When I followed a link to his latest piece, I thought for a moment, "Perhaps David Brooks is going to prove me wrong." He starts out with a valid point: It's time for President Obama to tell us what he plans to do in his second term, and why he deserves a second term. Sure, he puts a light Republican spin on Obama's history, and gives undeserved praise to Paul Ryan2, but underneath that, in relation to the President, how can you argue with this:
It’s not clear what he is passionate to do if he is elected for another four years.But from there, pure reversion to form.
First, global warming. President Obama has occasionally said he’d like to do something about climate change if he gets a second term. Given the country’s immediate economic and fiscal problems, this seems obtuse to me. But if this is really where Obama’s passion lies, he should go for it.In other words, even Brooks can't hold a straight face when telling Obama to focus his second term agenda on global warming - yet it's his number one suggestion. When you read Brooks' specific proposals, you can't help but wonder if he's already viewed the attack ads the Republicans hope to be able to run on the issue.3
Brooks' next idea is that the President should attack capitalism. Seriously - Brooks is claiming that a President whom the Republicans have bashed based upon zero evidence of not understanding capitalism, of hating capitalism, of being a socialist (if not a communist), of hating rich people... all that nonsense... should make an attack on capitalism the centerpiece of his reelection campaign. The attack ads would write themselves.4 Again, Brooks can't help but smirk,
This agenda wouldn’t appeal to moderates, or people like me, but it’s huge, it’s serious and it would highlight a real problem.It's a serious problem that David Brooks can describe but... doesn't care about? Brooks is mostly correct that his ideas "wouldn’t appeal to moderates, or [Republicans]", which translates into an admission that Brooks expects that such an approach would cost the President votes.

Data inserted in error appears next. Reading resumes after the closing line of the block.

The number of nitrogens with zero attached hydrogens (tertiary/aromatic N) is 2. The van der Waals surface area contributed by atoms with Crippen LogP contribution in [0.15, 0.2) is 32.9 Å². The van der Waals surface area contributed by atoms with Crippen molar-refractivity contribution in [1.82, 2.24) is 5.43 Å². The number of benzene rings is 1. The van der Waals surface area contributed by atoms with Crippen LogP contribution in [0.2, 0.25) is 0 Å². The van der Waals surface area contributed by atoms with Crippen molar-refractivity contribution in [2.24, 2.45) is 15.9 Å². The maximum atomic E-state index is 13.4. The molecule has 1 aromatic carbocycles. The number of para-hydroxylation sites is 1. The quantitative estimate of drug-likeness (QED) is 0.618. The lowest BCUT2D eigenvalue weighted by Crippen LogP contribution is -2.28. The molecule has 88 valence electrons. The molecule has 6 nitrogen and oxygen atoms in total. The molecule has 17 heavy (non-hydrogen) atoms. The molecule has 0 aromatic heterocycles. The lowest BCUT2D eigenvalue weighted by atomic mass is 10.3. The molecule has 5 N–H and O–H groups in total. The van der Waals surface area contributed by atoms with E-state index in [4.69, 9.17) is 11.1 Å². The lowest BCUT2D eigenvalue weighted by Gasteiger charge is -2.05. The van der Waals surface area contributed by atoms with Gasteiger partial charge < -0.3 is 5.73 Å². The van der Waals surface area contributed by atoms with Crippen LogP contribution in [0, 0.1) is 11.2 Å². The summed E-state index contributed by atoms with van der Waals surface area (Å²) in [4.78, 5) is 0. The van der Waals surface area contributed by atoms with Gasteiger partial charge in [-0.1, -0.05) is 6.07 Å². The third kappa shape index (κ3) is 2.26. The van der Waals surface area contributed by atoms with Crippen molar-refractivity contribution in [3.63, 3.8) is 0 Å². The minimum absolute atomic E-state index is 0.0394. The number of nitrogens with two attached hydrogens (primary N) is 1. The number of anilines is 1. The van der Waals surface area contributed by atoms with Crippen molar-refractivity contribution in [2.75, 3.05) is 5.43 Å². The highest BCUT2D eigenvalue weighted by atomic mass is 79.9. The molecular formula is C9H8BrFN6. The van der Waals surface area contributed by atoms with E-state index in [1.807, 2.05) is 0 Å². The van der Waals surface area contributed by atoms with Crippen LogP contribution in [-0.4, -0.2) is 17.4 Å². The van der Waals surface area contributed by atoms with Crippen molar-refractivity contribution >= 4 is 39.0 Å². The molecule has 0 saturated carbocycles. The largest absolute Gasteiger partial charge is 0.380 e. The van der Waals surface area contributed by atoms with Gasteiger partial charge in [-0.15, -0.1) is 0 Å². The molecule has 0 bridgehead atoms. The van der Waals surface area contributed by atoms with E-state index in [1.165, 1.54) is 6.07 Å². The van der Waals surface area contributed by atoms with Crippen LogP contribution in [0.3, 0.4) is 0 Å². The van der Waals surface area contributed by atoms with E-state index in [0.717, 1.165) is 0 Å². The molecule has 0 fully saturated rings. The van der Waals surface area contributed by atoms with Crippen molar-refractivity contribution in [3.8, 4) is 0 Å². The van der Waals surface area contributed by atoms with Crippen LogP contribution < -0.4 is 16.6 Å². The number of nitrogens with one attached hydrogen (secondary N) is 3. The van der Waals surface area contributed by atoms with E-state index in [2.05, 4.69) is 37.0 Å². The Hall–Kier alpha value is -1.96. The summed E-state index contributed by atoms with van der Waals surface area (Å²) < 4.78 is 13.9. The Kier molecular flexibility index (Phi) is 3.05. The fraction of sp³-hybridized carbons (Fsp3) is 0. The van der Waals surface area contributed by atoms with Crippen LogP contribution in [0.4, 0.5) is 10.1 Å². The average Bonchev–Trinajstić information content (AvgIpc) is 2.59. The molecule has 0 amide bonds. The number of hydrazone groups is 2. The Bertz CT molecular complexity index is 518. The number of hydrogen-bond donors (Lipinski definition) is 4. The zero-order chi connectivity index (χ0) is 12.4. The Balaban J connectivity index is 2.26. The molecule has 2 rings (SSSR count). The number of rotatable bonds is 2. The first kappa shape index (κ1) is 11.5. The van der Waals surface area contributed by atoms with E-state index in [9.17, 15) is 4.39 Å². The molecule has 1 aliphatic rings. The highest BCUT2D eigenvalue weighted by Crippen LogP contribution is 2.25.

Brooks then suggests that the President should embrace wholeheartedly the report of the chairs of the failed Bowles-Simpson Commission, and finally bring to this country the sort of bad policy and austerity measures that have caused Great Britain to have a double-dip recession. After admitting that even the Republicans at most pay "lip service" to Bowles-Simpson - having apparently forgotten that Paul Ryan served on the commission and voted against the final report - he proposes that Obama could endorse a witches brew of ideas from Simpson-Bowles that even the Republicans view as toxic.
At first blush you might respond, "Well, at least the Republicans wouldn't be able to run attack ads against a plan that's to the right of Paul Ryan's deficit-increasing proposals," but nope. The ads will be running the next day, "See? We told you that Obama was taking away your Medicare and now he's also going to slash your Social Security benefit!" It's also amazingly transparent, "You really want to win this election? Well, first thing you gotta do is give the Republicans everything they want, and don't ask for anything in return." I realize that's not far from how beltway pundits define "bipartisanship" on Social Security and Medicare, but by this point does anybody still believe Brooks is sincere?5
-------------- 1. This is more than damning Brooks with faint praise. As tiresome as his faux-centrism can be, unlike with many of his peers you often have to read more than the headline in order to know what Brooks is arguing and the conclusion he's going to reach.
2. Brooks wrote,
During this time, you knew what Barack Obama was about, where his priorities lay. But, since 2010, that has not been the case. Since then, Representative Paul Ryan has been driving the Washington policy debate with his plan to cut spending and restructure entitlements.If we define "Washington policy debate" as "the issues over which beltway pundits" obsess, perhaps that's fair. But (a) Ryan's budget is junk - cowardly junk - and the debate has been anything but policy-oriented. Ryan's budget is a political statement, not a policy statement, and those who advocate its merits either do not understand it or share Ryan's political goals.
Ryan has scurried away from certain elements of his budget, particularly the manner in which he proposed privatizing and voucherizing Medicare, without any explanation for how his new voucher program is superior as a matter of policy - but it's pretty obvious how it's superior as a matter of politics.
3. First up, "He could vow to double down on green energy and green technology." Republican Ad: "Soyndra, Soyndra, Soyndra, Soyndra. Soyndra! Soyndra, Soyndra. I'm Mitt Romney and I approve this message."
4. First up, "He could vow to strengthen unions". No mention of how that might work, save in Republican attack ads.
5. Brooks laments,
I wish he’d rise above the petty tactical considerations that have shrunk him over the past two years.Now what was it that happened two years ago that made things in Washington so petty... We had an election and then something happened that let the Republican agenda dominate in the House of Representatives and (further) stymie Obama's agenda... oh, what could it be....